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Reduce thickness of wooden handle to use an extra replacement grip

Discussion in 'Grip' started by DuckFeet, Feb 12, 2013.

  1. DuckFeet

    DuckFeet Regular Member

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    Has anyone done this? I like the cushiony feel of my 5ug2 (I think) with 2x replacement grip on it and the roundness is easier to spin in my hand. I think the extra cushioning is kinder to my elbow too* My other racket has a thicker handle, only one grip (so same thickness overvall) and the bevells more pronounced make it tend to sit wrong in my hand. I think I'll have to go easy with the plane after removing the cap on the end then sand? I could just take the bevells off but that won't result in as much cushioning. *Old injury, on and off, mostly off :)
     
  2. DuckFeet

    DuckFeet Regular Member

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    Sorry about the formatting.
     
  3. Mendell

    Mendell Regular Member

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    have you tried it? I know some specialized shops offer the service but I have never tried. I'm pretty sure it will void the manufacturer's warranty if it is still valid.
     
  4. DuckFeet

    DuckFeet Regular Member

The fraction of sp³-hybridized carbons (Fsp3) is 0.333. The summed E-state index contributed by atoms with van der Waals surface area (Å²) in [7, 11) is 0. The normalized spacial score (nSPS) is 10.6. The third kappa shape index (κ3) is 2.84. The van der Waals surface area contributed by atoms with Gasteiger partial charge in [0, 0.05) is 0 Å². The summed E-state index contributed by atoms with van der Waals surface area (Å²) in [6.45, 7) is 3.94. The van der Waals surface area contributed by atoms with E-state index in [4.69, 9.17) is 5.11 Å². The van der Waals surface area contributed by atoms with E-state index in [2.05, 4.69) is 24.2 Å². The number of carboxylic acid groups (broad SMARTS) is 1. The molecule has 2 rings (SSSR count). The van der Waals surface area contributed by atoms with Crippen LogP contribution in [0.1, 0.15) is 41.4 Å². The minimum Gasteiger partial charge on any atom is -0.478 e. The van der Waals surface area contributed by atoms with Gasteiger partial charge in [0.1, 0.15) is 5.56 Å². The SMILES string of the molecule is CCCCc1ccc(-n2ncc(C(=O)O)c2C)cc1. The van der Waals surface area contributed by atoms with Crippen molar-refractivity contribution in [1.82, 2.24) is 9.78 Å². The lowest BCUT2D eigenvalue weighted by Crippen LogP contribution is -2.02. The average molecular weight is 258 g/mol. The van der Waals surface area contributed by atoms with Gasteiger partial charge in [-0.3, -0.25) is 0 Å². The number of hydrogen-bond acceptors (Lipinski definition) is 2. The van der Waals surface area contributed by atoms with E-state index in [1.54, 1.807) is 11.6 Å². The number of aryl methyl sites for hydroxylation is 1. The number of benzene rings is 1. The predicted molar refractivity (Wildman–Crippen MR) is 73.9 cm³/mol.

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    Not done this as yet but I plan to sandpaper the grip (like 240 grit) until I've shaved off about a gram of weight. No warranty to worry about ;) I will report back! I have 3 identical raquets to experiment with.
     
  5. Mendell

    Mendell Regular Member

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    Cool! Would be nice with pics of your hard work ;)
     
  6. Mark A

    Mark A Regular Member

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    The ideal tool is a thickness planer or jointer, if you can find either one (not a lot of people have them in their sheds, admittedly). I used the one at my old school to turn a G5 into a G6, but I had to add the lost weight back in to preserve the racket balance.

    Sanding with paper will take ages, and may round the flat parts.
     
  7. DuckFeet

    DuckFeet Regular Member

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    Pictures - I hadn't thought of that (My garage is embarassingly messy...). I think balsa wood vs 240 or 400 grit won't be too bad. I don't have that tool but I suppose I could look one up. I am planning to use something flat to do one face at a time to preserve the shape. I'm happy to disturb the balance for a fraction more weight at the top.
     

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